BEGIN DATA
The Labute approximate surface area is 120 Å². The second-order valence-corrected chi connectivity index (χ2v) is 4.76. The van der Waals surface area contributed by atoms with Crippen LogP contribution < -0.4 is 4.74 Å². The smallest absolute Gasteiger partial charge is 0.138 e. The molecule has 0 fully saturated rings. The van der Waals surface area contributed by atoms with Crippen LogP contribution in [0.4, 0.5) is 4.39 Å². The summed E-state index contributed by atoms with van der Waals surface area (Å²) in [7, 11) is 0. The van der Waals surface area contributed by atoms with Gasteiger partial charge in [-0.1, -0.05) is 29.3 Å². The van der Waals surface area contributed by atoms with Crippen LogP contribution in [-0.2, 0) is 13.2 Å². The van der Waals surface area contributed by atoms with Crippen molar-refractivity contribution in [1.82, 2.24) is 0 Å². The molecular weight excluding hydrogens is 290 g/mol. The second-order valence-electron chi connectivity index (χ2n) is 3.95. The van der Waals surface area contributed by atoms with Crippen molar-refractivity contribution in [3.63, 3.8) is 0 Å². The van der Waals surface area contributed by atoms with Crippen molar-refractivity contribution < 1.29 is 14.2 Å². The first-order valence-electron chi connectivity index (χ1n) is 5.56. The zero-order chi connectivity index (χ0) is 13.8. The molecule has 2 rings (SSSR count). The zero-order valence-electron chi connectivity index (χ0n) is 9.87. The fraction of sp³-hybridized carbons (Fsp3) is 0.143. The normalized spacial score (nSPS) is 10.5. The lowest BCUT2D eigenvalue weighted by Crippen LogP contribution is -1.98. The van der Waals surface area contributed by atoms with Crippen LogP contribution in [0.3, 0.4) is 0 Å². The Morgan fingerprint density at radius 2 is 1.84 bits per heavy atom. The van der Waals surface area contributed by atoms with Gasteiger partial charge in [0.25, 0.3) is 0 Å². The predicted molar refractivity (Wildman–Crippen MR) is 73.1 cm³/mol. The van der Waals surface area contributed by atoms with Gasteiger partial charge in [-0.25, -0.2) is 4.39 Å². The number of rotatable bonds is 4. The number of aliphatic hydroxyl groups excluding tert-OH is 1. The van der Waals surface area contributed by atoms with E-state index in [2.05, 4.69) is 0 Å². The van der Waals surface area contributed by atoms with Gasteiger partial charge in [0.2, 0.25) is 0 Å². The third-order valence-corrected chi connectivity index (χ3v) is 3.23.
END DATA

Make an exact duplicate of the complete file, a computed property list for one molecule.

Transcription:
The Labute approximate surface area is 120 Å². The second-order valence-corrected chi connectivity index (χ2v) is 4.76. The van der Waals surface area contributed by atoms with Crippen LogP contribution < -0.4 is 4.74 Å². The smallest absolute Gasteiger partial charge is 0.138 e. The molecule has 0 fully saturated rings. The van der Waals surface area contributed by atoms with Crippen LogP contribution in [0.4, 0.5) is 4.39 Å². The summed E-state index contributed by atoms with van der Waals surface area (Å²) in [7, 11) is 0. The van der Waals surface area contributed by atoms with Gasteiger partial charge in [-0.1, -0.05) is 29.3 Å². The van der Waals surface area contributed by atoms with Crippen LogP contribution in [-0.2, 0) is 13.2 Å². The van der Waals surface area contributed by atoms with Crippen molar-refractivity contribution in [1.82, 2.24) is 0 Å². The molecular weight excluding hydrogens is 290 g/mol. The second-order valence-electron chi connectivity index (χ2n) is 3.95. The van der Waals surface area contributed by atoms with Crippen molar-refractivity contribution in [3.63, 3.8) is 0 Å². The van der Waals surface area contributed by atoms with Crippen molar-refractivity contribution < 1.29 is 14.2 Å². The first-order valence-electron chi connectivity index (χ1n) is 5.56. The zero-order chi connectivity index (χ0) is 13.8. The molecule has 2 rings (SSSR count). The zero-order valence-electron chi connectivity index (χ0n) is 9.87. The fraction of sp³-hybridized carbons (Fsp3) is 0.143. The normalized spacial score (nSPS) is 10.5. The lowest BCUT2D eigenvalue weighted by Crippen LogP contribution is -1.98. The van der Waals surface area contributed by atoms with Crippen LogP contribution in [0.3, 0.4) is 0 Å². The Morgan fingerprint density at radius 2 is 1.84 bits per heavy atom. The van der Waals surface area contributed by atoms with Gasteiger partial charge in [0.25, 0.3) is 0 Å². The predicted molar refractivity (Wildman–Crippen MR) is 73.1 cm³/mol. The van der Waals surface area contributed by atoms with Gasteiger partial charge in [-0.25, -0.2) is 4.39 Å². The number of rotatable bonds is 4. The number of aliphatic hydroxyl groups excluding tert-OH is 1. The van der Waals surface area contributed by atoms with E-state index in [2.05, 4.69) is 0 Å². The van der Waals surface area contributed by atoms with Gasteiger partial charge in [0.2, 0.25) is 0 Å². The third-order valence-corrected chi connectivity index (χ3v) is 3.23.